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Mind Mapping Your Way Out of Writer’s Block

This post was originally published on Live to Write – Write to Live where I blog about writing and publishing with a diverse group of literary friends. 

Do you sometimes sit down to write and find that you have no idea what you want to say? You have a general topic and a vague direction, but you just can’t get your head around where to start or how to organize your thoughts. Your deadline – professional or self-imposed – is looming like an executioner, and you’re fingers are frozen in hover mode over the keyboard as the cursor blinks incessantly, taunting you.

Have no fear – help is here.

Mind whatting?
I discovered mind mapping three years ago when a west coast client turned me onto some mind mapping software that he used for creating site maps. Invented in the 1960’s by Tony Buzan, mind mapping is a note taking and brainstorming method that allows you to think visually. Its free form style encourages an uninhibited flow of thoughts while its visual nature allows you to easily see connections between overall themes and specific ideas.

Um … isn’t that like outlining?
No. An outline is a linear structure with a rigid hierarchy. A mind map is more like a living ecosystem where all the creatures and environments are connected and interact with one another. As a recovering project manager, I’m intimately familiar with all kinds of inflexible forms of documentation: the project schedule, scope of work, budget, proposal, resource allocation overview, work breakdown structure … need I go on? Though such documentation has its place in business and project management, it doesn’t exactly inspire creativity.

Over the years, I’ve found that when I work with a mind map I solve my idea generation and organization problems much more quickly than if I used traditional means. This method opens my mind to possibilities and connections that I might never have discovered otherwise. And, it’s fun.

So, how do I do this mind mapping thing?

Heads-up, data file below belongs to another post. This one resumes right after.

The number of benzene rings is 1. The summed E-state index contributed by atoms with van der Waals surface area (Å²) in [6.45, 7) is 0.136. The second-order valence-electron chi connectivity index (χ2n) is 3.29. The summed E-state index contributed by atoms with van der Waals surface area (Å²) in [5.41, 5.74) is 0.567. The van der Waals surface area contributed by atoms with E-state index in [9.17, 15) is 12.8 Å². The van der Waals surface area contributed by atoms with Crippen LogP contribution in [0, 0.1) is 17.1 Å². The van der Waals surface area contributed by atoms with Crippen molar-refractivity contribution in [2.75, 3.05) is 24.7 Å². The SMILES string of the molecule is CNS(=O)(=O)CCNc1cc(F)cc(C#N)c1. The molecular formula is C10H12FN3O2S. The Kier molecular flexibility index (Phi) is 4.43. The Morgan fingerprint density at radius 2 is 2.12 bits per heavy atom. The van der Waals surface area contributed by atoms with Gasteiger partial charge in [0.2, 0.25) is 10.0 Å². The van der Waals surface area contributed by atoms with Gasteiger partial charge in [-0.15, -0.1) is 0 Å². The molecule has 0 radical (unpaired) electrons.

There are many software programs available, but – having used only one – I don’t feel equipped to recommend any particular version over another. Luckily, my favorite method of mind mapping doesn’t require any software. All you need is a blank piece of paper (preferably large) and your favorite pen (colored pencils and markers optional):

  • Step 1: Take a deep breath, clear your mind, and relax your muscles (especially those pesky neck and shoulder muscles). This is a creative exercise – you need to prepare for your muse. Put your internal editor outside and lock the door.
  • Step 2: Write your topic or central theme in the center of the paper. You can draw a shape around it if you like. You can also use an image to represent the topic.
  • Step 3: Draw a wiggly line starting at your central topic and branching out across the paper. Write a sub topic (preferably just one word) either along the wiggly line or at the end of it. Notice how the wiggly lines start to look like a neuron. That’s intentional. Let’s get those synapses firing!
  • Step 4: Repeat the wiggly line step – sometimes from the main topic and sometimes from one of your sub topics. If you see connections, you can draw lines between topics. If you see themes emerging, you can play with color coding. Have some fun. Doodle, scribble, write down things that seem crazy.

After a while, you’ll probably find that you’ve mind mapped yourself right off the page. You’ll have tons of fresh ideas to play with – many of which probably would never have occurred to you if you’d been using an old school outline. Even better, you’ll have an easy-to-read, visual map that makes the connections between ideas jump off the page. Now, the blank screen that was freaking you out looks like a fresh canvas and you feel like Monet on one of his more inspired days.

You can scale this exercise to fit any writing assignment – from a quick blog post to an article to a short story to an entire novel or non-fiction book. I guarantee that letting your visual, right-brain out to play will make the linear, left-brain task of writing easier.

Have you ever used mind mapping? How was the experience? If you’ve never tried it, will you?

Jamie Lee Wallace is a freelance marketing strategist and copywriter who works primarily with small and start-up businesses. Her focus is on content marketing and social media marketing because she loves helping her clients build profitable, long-term relationships with their customers. She believes in small kindnesses, daily chocolate, and happy endings.


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  1. You make it look so fun Jamie! Doodling in my journal now and PLAYING with these ideas!

    • Jamie Lee

      Awesome, Sabrina!
      I can tell from your recent comments that you’re the kind of person who likes to get right in there and get her hands “dirty.” I love that and am so glad this post inspired you to have some fun with mind mapping.

      Would love to see your handiwork if you’re interested in sharing.

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